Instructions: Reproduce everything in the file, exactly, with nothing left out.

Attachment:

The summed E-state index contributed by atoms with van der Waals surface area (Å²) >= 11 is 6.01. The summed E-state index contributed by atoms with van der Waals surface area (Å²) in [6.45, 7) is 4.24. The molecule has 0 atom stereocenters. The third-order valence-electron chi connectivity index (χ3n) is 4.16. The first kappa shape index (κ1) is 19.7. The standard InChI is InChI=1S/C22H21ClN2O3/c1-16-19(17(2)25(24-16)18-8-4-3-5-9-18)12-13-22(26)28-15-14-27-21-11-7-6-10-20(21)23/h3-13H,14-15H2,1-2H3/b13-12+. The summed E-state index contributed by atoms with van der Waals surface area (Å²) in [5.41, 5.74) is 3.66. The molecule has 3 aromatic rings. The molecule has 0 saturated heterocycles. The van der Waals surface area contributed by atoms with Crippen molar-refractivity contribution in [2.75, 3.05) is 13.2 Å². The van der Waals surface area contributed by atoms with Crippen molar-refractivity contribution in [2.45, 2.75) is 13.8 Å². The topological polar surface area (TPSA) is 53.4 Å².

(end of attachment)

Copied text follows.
The summed E-state index contributed by atoms with van der Waals surface area (Å²) >= 11 is 6.01. The summed E-state index contributed by atoms with van der Waals surface area (Å²) in [6.45, 7) is 4.24. The molecule has 0 atom stereocenters. The third-order valence-electron chi connectivity index (χ3n) is 4.16. The first kappa shape index (κ1) is 19.7. The standard InChI is InChI=1S/C22H21ClN2O3/c1-16-19(17(2)25(24-16)18-8-4-3-5-9-18)12-13-22(26)28-15-14-27-21-11-7-6-10-20(21)23/h3-13H,14-15H2,1-2H3/b13-12+. The summed E-state index contributed by atoms with van der Waals surface area (Å²) in [5.41, 5.74) is 3.66. The molecule has 3 aromatic rings. The molecule has 0 saturated heterocycles. The van der Waals surface area contributed by atoms with Crippen molar-refractivity contribution in [2.75, 3.05) is 13.2 Å². The van der Waals surface area contributed by atoms with Crippen molar-refractivity contribution in [2.45, 2.75) is 13.8 Å². The topological polar surface area (TPSA) is 53.4 Å².